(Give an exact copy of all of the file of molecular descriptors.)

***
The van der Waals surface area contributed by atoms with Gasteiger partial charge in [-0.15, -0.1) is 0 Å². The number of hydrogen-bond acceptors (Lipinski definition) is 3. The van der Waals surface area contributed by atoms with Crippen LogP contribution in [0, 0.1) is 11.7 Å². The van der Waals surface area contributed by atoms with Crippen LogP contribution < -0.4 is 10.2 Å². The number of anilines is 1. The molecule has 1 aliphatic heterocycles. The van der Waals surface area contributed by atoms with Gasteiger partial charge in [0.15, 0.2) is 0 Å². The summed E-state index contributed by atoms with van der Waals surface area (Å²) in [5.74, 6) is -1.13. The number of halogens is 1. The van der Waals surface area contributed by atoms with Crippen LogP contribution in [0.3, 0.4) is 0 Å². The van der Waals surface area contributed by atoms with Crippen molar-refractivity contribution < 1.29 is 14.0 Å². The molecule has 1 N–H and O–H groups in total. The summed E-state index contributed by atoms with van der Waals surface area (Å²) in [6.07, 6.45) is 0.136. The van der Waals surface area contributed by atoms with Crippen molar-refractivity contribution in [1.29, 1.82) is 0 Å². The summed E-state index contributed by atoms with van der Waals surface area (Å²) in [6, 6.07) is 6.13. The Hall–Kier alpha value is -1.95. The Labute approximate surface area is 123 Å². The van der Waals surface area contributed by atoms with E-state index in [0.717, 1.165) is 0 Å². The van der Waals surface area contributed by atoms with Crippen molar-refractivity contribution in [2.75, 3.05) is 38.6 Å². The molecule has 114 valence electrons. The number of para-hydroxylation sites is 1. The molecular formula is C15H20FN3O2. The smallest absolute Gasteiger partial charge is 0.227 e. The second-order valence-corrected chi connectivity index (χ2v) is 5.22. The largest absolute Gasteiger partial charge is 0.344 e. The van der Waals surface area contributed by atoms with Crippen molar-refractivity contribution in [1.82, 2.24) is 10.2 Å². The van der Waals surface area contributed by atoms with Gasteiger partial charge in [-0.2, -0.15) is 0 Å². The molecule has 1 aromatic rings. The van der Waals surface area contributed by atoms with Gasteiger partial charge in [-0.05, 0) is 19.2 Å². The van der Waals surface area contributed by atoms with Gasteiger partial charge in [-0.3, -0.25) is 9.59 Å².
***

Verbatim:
The van der Waals surface area contributed by atoms with Gasteiger partial charge in [-0.15, -0.1) is 0 Å². The number of hydrogen-bond acceptors (Lipinski definition) is 3. The van der Waals surface area contributed by atoms with Crippen LogP contribution in [0, 0.1) is 11.7 Å². The van der Waals surface area contributed by atoms with Crippen LogP contribution < -0.4 is 10.2 Å². The number of anilines is 1. The molecule has 1 aliphatic heterocycles. The van der Waals surface area contributed by atoms with Gasteiger partial charge in [0.15, 0.2) is 0 Å². The summed E-state index contributed by atoms with van der Waals surface area (Å²) in [5.74, 6) is -1.13. The number of halogens is 1. The van der Waals surface area contributed by atoms with Crippen LogP contribution in [0.3, 0.4) is 0 Å². The van der Waals surface area contributed by atoms with Crippen molar-refractivity contribution < 1.29 is 14.0 Å². The molecule has 1 N–H and O–H groups in total. The summed E-state index contributed by atoms with van der Waals surface area (Å²) in [6.07, 6.45) is 0.136. The van der Waals surface area contributed by atoms with Crippen molar-refractivity contribution in [1.29, 1.82) is 0 Å². The summed E-state index contributed by atoms with van der Waals surface area (Å²) in [6, 6.07) is 6.13. The Hall–Kier alpha value is -1.95. The Labute approximate surface area is 123 Å². The van der Waals surface area contributed by atoms with E-state index in [0.717, 1.165) is 0 Å². The van der Waals surface area contributed by atoms with Crippen molar-refractivity contribution in [2.75, 3.05) is 38.6 Å². The molecule has 114 valence electrons. The number of para-hydroxylation sites is 1. The molecular formula is C15H20FN3O2. The smallest absolute Gasteiger partial charge is 0.227 e. The second-order valence-corrected chi connectivity index (χ2v) is 5.22. The largest absolute Gasteiger partial charge is 0.344 e. The van der Waals surface area contributed by atoms with Crippen molar-refractivity contribution in [1.82, 2.24) is 10.2 Å². The van der Waals surface area contributed by atoms with Gasteiger partial charge in [-0.2, -0.15) is 0 Å². The molecule has 1 aromatic rings. The van der Waals surface area contributed by atoms with Gasteiger partial charge in [-0.05, 0) is 19.2 Å². The van der Waals surface area contributed by atoms with Gasteiger partial charge in [-0.3, -0.25) is 9.59 Å².